The heaviest rain in six decades lashed Beijing on Saturday, leaving 10 people dead and thousands stranded outside as traffic came to a gradual halt on flooded streets.
More than 500 flights were cancelled, impacting some 80000 travellers, state media said, adding that at least 50000 citizens had to be relocated from their inundated homes.
According to municipal authorities 100000 people were mobilised for rescue work through Saturday evening as reports started pouring in about one road after the other getting flooded leaving long lines of stranded vehicles.
Till Sunday 2 am, Beijing had seen some 212 mm of rain since Saturday; last time the city had experienced more rain was 61 years ago.
Considered among the more dry Capitals of the world, the city wasn’t ready for this kind of heavy rain.
“Many roads under overpasses were submerged by waters of up to one meter deep, leaving some cars stranded. Many people therefore chose to take subway rather than drive their own cars,” China daily wrote.
“That was by no means car driving. It looked very much like sailing a boat," the newspaper quoted resident Yuan Xin, as saying and adding: “There were waves all around. I was very nervous inside the car and I was wondering now and then what if the car broke down.”
According to the state-run Xinhua news agency, Li Fanghong, a police inspector in suburban Fangshan District, lost his life while trying to rescue villagers who were trapped by the floodwaters. Li was electrocuted by a live wire that had fallen into the water late Saturday afternoon. Li's colleagues told Xinhua that he rescued 50 people in the village of Fenghuangting before being hit by the fatal shock.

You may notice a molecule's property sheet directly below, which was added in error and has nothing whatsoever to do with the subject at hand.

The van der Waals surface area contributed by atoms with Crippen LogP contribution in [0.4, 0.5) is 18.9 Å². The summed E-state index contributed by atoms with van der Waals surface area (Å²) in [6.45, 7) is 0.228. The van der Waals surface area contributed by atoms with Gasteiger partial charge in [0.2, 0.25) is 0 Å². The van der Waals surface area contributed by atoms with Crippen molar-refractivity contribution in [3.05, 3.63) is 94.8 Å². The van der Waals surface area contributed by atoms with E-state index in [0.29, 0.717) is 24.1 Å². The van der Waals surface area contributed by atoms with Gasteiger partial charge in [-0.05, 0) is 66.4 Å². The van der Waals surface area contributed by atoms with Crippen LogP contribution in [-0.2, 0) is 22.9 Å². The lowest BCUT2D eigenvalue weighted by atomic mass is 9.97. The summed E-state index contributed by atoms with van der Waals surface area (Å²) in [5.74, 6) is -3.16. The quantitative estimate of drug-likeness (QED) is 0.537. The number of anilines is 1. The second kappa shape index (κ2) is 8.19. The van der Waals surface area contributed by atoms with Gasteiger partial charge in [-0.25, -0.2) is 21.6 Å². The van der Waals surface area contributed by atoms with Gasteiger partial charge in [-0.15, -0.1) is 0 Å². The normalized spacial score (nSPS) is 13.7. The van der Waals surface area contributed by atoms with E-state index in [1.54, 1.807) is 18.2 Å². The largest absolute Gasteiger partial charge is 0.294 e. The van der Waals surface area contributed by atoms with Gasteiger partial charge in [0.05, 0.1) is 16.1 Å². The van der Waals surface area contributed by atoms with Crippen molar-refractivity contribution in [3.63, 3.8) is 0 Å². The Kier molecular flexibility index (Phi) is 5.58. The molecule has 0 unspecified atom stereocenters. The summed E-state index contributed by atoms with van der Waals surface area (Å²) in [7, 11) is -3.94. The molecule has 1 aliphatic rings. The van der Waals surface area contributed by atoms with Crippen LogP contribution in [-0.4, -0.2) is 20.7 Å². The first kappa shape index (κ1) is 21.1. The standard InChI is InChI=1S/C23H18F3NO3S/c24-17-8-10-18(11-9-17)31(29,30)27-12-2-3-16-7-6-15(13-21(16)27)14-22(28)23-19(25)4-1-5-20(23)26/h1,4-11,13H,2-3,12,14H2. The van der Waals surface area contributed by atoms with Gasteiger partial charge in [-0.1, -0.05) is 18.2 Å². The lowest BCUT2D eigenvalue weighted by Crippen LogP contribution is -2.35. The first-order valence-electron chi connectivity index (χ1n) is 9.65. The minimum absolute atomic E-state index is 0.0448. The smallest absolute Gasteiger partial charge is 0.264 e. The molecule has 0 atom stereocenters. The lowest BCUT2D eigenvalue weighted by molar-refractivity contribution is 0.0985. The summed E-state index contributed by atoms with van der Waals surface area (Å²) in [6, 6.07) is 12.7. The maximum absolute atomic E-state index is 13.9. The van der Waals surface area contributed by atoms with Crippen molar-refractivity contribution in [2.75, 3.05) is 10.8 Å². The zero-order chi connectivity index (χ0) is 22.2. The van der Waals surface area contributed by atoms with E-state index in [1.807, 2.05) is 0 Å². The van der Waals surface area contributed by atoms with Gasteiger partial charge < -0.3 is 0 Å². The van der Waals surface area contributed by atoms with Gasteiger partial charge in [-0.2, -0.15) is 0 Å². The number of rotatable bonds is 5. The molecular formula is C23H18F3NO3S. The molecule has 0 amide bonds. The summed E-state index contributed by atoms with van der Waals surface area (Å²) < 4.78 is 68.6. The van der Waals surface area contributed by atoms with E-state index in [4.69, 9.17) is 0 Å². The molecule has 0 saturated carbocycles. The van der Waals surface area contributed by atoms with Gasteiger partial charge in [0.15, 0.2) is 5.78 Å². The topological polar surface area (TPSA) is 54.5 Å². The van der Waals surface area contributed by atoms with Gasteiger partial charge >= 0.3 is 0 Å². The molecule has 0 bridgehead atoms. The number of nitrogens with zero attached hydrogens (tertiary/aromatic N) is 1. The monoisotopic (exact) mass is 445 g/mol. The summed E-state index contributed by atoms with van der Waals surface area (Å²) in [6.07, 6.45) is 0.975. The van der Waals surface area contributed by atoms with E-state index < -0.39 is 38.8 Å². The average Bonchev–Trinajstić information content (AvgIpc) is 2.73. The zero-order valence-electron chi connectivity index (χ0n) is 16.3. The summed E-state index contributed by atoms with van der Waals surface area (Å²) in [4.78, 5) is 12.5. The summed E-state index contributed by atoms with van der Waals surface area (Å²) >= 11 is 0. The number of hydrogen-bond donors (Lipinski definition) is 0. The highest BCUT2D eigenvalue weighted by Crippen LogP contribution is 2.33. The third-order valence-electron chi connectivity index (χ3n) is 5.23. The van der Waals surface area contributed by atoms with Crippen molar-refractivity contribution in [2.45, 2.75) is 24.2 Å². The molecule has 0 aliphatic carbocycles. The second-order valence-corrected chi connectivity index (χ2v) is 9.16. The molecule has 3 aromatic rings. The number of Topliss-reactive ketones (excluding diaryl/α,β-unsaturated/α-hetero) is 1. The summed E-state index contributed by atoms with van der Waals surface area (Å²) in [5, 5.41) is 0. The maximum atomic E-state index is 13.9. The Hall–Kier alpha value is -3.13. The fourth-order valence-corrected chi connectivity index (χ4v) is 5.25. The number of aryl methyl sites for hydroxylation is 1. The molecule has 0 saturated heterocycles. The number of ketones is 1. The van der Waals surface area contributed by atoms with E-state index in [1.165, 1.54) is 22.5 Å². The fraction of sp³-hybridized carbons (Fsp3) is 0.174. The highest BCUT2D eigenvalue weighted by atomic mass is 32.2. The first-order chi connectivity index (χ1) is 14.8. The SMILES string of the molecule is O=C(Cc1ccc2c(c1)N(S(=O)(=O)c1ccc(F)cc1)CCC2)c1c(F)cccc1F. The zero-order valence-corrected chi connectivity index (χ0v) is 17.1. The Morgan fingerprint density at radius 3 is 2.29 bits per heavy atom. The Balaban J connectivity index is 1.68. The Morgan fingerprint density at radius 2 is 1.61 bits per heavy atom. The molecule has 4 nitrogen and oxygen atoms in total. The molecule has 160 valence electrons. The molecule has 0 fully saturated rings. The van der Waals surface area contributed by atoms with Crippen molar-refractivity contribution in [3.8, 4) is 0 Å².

Xinhua added that while many cheered acts of kindness and bravery urbanites showed during the storm, others expressed anger against patrolling police who handed out violation tickets to stranded cars that had yet to be reclaimed by their escaped owners.
Expressway operations were also criticised, as workers continued to collect fees at toll gates on the airport expressway, despite vehicles, in long queues, mired in knee-high water.
Xia Xueluan, a Peking University sociologist, said city authorities should take a more "humane" approach when handling such emergencies.
"More flexible measures should be adopted in those cases," Xia told Xinhua.
The urban drainage system received fierce blame, once again, for the flooding, as heavy rains and snow often disrupted traffic in recent years.